The fisherman, who introduced himself as Gino, offered this reflection as I walked with him back to his car to ask how his fishing was going.
I'd seen him fishing the swinging bridge section of the Patapsco River with his distinctive yellow, Eagle Claw fly rod earlier that day and in prior years. He'd just broken that rod and was going to his car for a replacement rod. Gino was philosophical about losing the rod.
"I had a heart attack just before Christmas. I'm just happy to be out here," he expanded on his earlier statement.
But it seemed to summarize the feelings of hundreds of people enjoying this area of Patapsco Valley State Park (PVSP) the day before Easter.
March 30 was the unofficial opening day of trout season in Maryland, and the fishermen were out in force. Still, they were in the minority. In this rare day of pleasant spring weather people were biking, hiking, walking dogs, riding scooters and skateboards, having picnics and cookouts, jogging, sun bathing, even engaging in PDAs (public displays of affection).
Patapsco Valley State Park is a gem. It is easy to ignore such a multifaceted and close by resource. Likewise it is easy to denigrate its fishing. Some of my friends denigrate the easily caught (usually) stocked trout as SNITs (standard nine-inch trout.) Well maybe it ain't Montana, but it's nearby and it's ours. I usually devote opening day to take pictures and enjoy others enjoying the fishing. (I fish later here and at other places.)
I wasn't disappointed. In fact, what I observed was what I expected. Fishermen of various skill levels and ages - with younger and older fishermen in the majority - were enjoying catching stocked trout. Gino's comments reminded me of those of a fisherman named Charlie a few years before. I saw him taking trout regularly at the Daniels area. We fell into conversation, as he fished, and I took pictures. He told me his unit was shipping out to Iraq in a few days. These guys appreciated their time on the water.
There did seem to be a pattern of success this day - drifting some kind of scented bait through riffles into pools. Anglers scored with night crawlers, Berkley PowerBait paste and Berkley Trout Worms. One man had some success with lures. Anglers working long, quiet pools seemed to be having little success.
Later that day Alan Feiken reported, with pictures, a good day at a Delaware pond with crappies, pickerel and bass fishing Bullethead Darter flies. So, maybe, I thought for one day, slowly spring is coming.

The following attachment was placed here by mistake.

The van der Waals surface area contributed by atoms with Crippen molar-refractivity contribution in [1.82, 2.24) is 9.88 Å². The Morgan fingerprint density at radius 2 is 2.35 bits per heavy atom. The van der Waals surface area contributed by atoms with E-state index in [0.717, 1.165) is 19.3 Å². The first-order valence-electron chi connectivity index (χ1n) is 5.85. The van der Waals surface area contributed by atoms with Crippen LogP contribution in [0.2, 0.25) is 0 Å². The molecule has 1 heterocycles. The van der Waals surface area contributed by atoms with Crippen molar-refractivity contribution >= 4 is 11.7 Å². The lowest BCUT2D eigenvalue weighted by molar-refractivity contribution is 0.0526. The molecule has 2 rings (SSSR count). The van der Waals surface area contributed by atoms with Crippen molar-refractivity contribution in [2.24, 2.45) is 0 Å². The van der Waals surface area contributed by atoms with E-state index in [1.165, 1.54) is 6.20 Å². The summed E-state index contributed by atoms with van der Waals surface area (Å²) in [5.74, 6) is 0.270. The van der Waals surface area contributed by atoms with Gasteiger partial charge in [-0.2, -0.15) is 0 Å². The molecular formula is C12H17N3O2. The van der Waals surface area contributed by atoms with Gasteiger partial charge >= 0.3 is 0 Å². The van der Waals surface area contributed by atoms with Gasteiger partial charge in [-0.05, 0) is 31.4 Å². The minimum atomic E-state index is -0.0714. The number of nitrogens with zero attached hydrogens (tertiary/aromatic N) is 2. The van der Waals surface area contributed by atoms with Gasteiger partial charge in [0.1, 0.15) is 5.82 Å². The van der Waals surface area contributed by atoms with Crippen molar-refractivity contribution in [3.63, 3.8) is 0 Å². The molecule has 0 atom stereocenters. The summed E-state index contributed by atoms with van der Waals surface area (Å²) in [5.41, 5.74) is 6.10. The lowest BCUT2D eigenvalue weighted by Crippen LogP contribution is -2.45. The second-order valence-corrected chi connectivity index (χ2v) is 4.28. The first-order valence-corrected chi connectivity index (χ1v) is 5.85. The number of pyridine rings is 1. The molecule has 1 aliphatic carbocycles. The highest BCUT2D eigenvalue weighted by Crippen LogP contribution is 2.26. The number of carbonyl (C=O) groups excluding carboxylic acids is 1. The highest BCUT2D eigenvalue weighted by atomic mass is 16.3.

And maybe not. I fished the Daniels area three days later. The morning temperatures was 30 degrees, and the guides of my fly rod kept icing up. I finally switched to a spinning rod to take trout, but even the top guide on that rod iced up. So I packed it in for another day.
There will be more stocking and other waters. (See
for the printable entire spring stocking schedule and http://www.dnr.state.md.us/fisheries/stocking for daily updated stocking information.)
So there's plenty of trout fishing ahead with options for put-and-take fishing, delayed harvest and catch-and-release with any tackle, with artificial lures and flies only and for fly fishing only. The rules are spelled out in the 2013 Maryland Fishing Guide, available in print or on line at http://www.eregulations.com/maryland/fishing. Choose your waters and skill level.
The put-and-take waters may be the best choice for introducing kids to fishing. An ideal simple choice of tackle is a light spinning outfit with 6 to 8-pound test monofilament. Tie on a size 6 or 8 hook and thread on a Berkley Power Trout Worm. Clamp on one or two split shot 10 inches above the hook. Make a short, upstream cast and let the work drift along bottom into a hole. You may snag and lose a few rigs, but you will catch trout. Spinners like the size 1 Mepps with a silver blade or the 1/16th-ounce Panther Martin with a silver or gold blade are other good lures.
In the next few weeks Maryland fishing options will expand to bass, pickerel, panfish, catfish, carp, shad, stripers and other species. Get ready. In the meantime, now's the time to get ready to get outdoors with the activities mentioned above or a lot of other sports and activities. One you might consider is viewing the Cherry Blossoms in Washington, D.C. The blossoms are at their peak right now and Cherry Blossom Festival events run through next Sunday. See http://www.nationalcherryblossomfestival.org.
Looking further ahead, a Brood II emergence of cicadas in the coastal plain of Maryland is expected; it actually extends south through the Blue Ridge and north through eastern Pennsylvania into New Jersey, etc. This hatch is expected to begin in May, but it's not clear which Maryland waters will be blessed with the frantic surface fishing the cicadas provide.
A more certain boon will be the annual sulfur hatch on the Gunpowder River, which usually begins also in May and lasts through early June.
Help some kids from Baltimore City by volunteering for Maryland Trout Unlimited's "City Catch." This annual event gives approximately 100 city children, who may not otherwise get the chance, the opportunity to spend a day fishing. You don't need any fishing experience; you just need to bring a smile and a great attitude. Volunteers are needed on April 12 to help stock fish and on April 13 to act as guides.
See the club's web site at mdtu.org for more information and a sign up form.